In modern Tibetan history, it is fairly well known that in 1913 the 13th Dalai Lama appointed Lungshar Dorje Tsegyal as chaperon for four Tibetan boys to travel to Britain for a modern education. Less well studied are the letters the 13th Dalai Lama wrote for the King, Queen and ministers in Britain, which he had Lungshar take with him to London and which asserted the 'rang btsan' of Tibet, which today translates to 'independence'. Through a comparative analysis of the original letters written in Tibetan and the letters that the 13th Dalai Lama sent to other countries, I will show how the Lungshar delegation was an important component of the overall diplomatic strategy designed by the 13th Dalai Lama after the demise of the Qing Dynasty. Based on comparative study between the Tibetan letters and the British translations, I will show that officials of British India, at the beginning of the 20th century, did not necessarily use 'independence' as the fixed parallel translation of 'rang btsan'. This first analysis of the original Tibetan language letters sheds new light on the conceptual discrepancies in modern terminologies between the Tibetan and English languages that could have influenced the negotiations that took place between Tibet and Britain.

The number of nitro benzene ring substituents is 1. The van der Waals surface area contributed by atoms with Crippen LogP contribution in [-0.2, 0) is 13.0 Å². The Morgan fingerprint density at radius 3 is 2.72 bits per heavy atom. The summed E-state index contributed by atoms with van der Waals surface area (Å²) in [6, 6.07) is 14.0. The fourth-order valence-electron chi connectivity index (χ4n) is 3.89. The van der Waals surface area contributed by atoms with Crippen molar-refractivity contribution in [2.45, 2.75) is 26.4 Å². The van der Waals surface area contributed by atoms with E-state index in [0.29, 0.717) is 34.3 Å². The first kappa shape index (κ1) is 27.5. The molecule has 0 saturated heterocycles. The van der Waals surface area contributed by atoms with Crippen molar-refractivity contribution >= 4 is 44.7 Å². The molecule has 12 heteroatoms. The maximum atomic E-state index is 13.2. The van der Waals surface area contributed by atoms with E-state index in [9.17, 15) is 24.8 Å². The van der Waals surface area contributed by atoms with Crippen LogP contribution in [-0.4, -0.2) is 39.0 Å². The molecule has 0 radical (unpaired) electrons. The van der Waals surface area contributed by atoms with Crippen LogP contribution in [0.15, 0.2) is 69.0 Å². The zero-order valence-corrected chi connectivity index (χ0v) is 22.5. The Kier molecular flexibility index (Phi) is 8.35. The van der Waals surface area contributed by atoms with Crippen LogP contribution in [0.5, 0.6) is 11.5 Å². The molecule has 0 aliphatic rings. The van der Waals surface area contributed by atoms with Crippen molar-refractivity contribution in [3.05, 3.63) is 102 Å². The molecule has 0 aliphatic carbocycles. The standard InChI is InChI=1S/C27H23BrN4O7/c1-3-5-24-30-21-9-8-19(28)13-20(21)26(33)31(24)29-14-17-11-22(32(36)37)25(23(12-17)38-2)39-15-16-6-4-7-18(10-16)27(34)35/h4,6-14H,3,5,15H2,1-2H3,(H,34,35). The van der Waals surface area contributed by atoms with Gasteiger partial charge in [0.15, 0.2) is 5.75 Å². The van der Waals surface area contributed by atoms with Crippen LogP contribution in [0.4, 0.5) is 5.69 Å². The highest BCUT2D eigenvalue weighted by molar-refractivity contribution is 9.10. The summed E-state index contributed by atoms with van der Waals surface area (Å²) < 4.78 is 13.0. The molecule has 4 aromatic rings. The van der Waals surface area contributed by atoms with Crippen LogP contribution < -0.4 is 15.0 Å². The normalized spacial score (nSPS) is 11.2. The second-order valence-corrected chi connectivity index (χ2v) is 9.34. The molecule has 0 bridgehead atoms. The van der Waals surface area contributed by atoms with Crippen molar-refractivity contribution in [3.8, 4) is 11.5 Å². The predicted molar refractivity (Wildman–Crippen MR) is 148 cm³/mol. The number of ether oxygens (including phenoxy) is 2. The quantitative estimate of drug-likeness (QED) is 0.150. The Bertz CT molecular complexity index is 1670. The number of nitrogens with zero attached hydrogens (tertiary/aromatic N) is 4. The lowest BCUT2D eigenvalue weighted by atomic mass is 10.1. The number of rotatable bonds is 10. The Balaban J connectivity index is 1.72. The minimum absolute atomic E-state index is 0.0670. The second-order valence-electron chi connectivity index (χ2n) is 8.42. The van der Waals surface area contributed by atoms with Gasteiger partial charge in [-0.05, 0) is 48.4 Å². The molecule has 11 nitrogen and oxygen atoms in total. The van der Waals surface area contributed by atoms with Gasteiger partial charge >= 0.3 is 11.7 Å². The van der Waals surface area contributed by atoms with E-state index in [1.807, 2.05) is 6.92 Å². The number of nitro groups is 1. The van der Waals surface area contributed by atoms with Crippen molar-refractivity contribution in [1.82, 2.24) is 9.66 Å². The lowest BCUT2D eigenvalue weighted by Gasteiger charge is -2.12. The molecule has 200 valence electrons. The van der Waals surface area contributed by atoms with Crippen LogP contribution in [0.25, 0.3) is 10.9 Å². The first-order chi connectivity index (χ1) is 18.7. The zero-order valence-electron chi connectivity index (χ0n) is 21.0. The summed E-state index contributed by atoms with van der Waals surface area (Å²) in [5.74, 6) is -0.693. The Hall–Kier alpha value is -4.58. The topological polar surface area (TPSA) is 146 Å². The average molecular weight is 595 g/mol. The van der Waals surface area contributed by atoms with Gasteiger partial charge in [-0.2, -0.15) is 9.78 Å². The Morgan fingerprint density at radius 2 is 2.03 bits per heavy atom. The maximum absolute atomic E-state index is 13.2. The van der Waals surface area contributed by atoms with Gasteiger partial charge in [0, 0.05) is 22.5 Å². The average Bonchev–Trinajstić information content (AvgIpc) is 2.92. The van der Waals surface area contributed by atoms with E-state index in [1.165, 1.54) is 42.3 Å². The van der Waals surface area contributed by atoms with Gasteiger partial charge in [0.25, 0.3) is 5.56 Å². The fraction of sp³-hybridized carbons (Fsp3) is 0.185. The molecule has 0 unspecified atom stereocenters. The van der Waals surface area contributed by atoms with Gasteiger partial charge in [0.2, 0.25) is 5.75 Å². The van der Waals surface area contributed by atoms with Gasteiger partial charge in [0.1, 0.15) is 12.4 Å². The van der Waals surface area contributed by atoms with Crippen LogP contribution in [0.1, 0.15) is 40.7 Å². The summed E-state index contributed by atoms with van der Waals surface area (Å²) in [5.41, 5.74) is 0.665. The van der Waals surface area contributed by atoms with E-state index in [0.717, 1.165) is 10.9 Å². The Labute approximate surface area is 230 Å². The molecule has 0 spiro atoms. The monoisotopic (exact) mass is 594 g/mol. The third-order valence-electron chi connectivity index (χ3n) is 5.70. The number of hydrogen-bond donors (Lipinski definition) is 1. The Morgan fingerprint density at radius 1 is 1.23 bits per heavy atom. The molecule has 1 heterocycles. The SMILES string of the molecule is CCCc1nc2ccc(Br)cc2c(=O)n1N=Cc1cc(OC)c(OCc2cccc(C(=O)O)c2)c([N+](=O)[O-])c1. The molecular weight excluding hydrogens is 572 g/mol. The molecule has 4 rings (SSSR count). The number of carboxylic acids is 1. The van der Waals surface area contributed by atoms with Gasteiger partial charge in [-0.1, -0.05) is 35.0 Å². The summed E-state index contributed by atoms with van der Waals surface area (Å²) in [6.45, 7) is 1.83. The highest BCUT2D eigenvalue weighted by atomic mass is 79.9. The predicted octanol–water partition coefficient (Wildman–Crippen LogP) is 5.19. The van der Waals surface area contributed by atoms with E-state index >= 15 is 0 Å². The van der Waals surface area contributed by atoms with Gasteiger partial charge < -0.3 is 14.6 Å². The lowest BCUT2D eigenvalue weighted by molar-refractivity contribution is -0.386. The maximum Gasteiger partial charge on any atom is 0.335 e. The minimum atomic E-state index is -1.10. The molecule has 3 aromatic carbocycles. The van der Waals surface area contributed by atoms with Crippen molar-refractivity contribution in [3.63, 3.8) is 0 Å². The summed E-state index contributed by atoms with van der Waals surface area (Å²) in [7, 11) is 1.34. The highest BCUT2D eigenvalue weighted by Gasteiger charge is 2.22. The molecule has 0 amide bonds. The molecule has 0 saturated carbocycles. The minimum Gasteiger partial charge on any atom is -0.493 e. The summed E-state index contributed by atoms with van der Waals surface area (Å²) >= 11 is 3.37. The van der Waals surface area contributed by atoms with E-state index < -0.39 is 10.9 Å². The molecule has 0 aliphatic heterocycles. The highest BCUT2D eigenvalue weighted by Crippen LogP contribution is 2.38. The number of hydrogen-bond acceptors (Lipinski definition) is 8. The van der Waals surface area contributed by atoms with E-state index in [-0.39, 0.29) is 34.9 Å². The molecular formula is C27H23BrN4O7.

All Science Journal Classification (ASJC) codes
- Geography, Planning and Development
- Arts and Humanities (miscellaneous)